The Roman, arbiters of basically everything in the ancient world, except the Greeks but they don't really count here because they fought each other too much and didn't take over most of the known world. The Romans did shows! You do them too, in this game!
Colosseum is a game about owning Roman arenas, various performing assets, and putting on shows with those assets in your arena. Your ultimate goal, as any good theater owner will understand and which any good theater major will deny as being important, is to play for the largest possible crowd. Every turn you invest in your operations, buy more assets in market auctions, and trade with other players as necessary to ensure the largest possible crowds for your productions. You earn money each turn equal to the number of spectators who see your show, but your score is only the largest number of spectators that have seen one of your shows over the game's five turns. Thus the person with the single largest crowd at any point during the game will be declared the winner.
Investing can take a few different routes, and you can choose one per turn. You can buy season tickets, which get handed out to the people and add five spectators to any performances; increase your arena's size, which allows you to put on more complex productions and also gives a better chance of nobility landing in your arena, bringing extra spectators with them; construct an Emperor's Loge, which allows you to roll two dice to move nobles instead of one (you can move one noble with both dice or two separate nobles with one die each); or purchase a new event program, which allows you to put on a bigger performance than the two with which you start the game.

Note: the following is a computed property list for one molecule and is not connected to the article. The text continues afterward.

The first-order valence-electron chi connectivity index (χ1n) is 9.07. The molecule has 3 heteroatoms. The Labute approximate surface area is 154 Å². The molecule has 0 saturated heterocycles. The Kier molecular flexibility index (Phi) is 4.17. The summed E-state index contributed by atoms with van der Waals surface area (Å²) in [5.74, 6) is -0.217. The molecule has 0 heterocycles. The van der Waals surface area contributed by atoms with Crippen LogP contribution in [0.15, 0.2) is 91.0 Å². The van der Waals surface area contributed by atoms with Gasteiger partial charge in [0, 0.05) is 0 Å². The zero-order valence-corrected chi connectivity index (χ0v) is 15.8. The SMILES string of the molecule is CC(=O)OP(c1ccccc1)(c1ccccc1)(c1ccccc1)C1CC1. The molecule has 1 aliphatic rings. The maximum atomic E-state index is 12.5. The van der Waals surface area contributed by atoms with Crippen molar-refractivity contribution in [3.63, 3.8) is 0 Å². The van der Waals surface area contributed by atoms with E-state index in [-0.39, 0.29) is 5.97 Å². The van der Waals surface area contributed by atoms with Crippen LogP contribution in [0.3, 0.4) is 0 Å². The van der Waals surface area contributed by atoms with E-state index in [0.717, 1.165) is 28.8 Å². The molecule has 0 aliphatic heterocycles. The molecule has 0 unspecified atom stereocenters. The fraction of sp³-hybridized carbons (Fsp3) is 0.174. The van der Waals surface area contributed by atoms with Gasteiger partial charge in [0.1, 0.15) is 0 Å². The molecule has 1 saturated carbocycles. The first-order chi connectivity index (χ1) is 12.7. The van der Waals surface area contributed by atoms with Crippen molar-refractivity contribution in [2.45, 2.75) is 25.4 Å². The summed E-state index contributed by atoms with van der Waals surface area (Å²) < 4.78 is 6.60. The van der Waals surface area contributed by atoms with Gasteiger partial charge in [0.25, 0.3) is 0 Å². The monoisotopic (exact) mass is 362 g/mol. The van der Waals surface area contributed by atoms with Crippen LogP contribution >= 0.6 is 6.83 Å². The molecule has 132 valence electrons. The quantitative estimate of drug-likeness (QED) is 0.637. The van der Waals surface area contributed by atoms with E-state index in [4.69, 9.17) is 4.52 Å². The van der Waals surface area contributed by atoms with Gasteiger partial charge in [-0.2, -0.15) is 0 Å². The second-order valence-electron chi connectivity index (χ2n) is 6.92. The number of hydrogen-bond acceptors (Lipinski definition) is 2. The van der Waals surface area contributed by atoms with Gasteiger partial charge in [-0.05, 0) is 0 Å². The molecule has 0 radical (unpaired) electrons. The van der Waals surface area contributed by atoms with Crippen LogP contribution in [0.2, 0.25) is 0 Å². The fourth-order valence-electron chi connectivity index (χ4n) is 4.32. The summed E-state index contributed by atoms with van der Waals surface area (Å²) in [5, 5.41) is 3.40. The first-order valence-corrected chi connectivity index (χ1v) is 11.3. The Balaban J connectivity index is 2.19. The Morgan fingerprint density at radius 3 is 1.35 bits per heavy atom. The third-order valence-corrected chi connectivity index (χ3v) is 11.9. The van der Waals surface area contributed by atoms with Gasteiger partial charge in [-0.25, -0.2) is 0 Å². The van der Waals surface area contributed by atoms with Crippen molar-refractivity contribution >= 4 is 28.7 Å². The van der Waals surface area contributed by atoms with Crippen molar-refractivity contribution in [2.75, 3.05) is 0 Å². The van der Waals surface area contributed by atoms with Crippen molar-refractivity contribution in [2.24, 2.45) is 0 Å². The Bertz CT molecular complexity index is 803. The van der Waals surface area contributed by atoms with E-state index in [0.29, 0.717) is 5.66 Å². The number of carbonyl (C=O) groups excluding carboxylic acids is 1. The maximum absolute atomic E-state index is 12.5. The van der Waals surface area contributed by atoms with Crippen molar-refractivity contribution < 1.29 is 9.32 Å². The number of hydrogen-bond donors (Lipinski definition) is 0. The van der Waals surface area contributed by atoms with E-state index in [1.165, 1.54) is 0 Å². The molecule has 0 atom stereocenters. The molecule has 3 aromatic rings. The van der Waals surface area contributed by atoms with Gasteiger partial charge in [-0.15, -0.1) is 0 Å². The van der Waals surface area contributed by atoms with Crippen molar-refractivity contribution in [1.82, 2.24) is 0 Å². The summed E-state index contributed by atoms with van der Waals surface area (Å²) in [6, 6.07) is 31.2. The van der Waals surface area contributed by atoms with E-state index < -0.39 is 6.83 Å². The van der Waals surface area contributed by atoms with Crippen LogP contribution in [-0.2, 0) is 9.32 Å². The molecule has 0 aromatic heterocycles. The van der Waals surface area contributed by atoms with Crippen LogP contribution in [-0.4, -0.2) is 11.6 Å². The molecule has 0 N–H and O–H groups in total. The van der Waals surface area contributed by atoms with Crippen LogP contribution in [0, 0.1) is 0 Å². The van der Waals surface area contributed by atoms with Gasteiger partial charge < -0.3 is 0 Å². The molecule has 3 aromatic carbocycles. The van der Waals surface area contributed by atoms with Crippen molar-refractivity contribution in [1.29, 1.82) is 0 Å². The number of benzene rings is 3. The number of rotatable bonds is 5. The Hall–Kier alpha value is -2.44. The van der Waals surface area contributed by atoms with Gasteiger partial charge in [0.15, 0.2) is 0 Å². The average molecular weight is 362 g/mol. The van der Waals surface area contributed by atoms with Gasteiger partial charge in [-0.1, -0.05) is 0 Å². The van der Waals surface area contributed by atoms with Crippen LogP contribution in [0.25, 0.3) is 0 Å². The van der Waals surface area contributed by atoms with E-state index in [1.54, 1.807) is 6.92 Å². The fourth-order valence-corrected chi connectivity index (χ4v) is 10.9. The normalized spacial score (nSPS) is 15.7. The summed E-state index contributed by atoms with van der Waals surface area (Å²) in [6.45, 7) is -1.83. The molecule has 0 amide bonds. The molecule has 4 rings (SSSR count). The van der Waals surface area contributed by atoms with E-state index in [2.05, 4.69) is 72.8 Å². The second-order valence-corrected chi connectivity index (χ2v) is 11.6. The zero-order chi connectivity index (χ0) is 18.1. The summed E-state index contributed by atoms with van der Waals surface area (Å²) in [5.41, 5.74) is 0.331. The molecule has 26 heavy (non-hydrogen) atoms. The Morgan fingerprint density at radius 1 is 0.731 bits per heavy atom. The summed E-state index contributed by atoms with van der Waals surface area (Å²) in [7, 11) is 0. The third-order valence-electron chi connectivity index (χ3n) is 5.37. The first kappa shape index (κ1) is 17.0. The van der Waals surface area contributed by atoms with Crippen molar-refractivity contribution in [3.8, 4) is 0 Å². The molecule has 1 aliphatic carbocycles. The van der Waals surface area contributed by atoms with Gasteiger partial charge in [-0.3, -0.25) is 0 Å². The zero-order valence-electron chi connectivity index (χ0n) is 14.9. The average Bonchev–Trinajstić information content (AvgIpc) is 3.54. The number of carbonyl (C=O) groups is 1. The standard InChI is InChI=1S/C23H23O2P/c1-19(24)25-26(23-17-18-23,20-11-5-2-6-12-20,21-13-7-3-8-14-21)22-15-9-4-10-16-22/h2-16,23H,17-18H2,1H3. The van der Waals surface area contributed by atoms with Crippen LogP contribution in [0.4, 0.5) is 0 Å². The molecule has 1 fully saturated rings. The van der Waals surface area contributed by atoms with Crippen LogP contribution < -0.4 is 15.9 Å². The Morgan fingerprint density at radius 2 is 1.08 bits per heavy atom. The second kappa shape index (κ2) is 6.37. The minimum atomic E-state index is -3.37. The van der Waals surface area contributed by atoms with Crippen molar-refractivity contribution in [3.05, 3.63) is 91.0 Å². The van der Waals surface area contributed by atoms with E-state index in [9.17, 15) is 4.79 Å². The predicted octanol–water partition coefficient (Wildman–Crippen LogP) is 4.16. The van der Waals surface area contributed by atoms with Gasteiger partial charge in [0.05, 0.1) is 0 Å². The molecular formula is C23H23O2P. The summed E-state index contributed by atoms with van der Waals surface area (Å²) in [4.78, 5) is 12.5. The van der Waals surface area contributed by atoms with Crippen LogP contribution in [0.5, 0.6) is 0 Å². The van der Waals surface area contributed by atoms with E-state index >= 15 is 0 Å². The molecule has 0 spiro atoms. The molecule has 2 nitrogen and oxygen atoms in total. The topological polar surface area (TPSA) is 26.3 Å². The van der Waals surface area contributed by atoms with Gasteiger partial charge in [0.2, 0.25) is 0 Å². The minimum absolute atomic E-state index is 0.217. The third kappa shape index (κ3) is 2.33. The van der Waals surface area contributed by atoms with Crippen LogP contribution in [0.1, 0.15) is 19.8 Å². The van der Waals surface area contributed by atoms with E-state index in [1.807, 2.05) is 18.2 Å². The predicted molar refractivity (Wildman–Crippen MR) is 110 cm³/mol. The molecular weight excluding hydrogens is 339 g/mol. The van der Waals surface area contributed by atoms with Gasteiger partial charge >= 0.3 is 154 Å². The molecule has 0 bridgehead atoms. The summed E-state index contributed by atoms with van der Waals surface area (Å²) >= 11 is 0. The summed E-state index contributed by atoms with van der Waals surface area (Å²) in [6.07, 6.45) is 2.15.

Market lots consist of three assets randomly drawn from the asset bag. The starting player may initiate a bid for a minimum of eight gold on the lot of their choice; bidding continues until someone wins. If the bid initiator wins, the lot is refilled and the next player has the chance to initiate bidding. If someone else wins, the same player may initiate another bid. Once a player has won a bid during this round, they may not bid on anything else. This makes it relatively easy to pick up a lot for cheap, but getting one you particularly want can become expensive. IMPORTANT: there is a variant in the original version of the game (on which this review is based) where players who win a bid can start bidding again once someone else becomes the initiator. The new version (Emperor's Edition, box art pictured above) apparently uses the variant as the new core rule.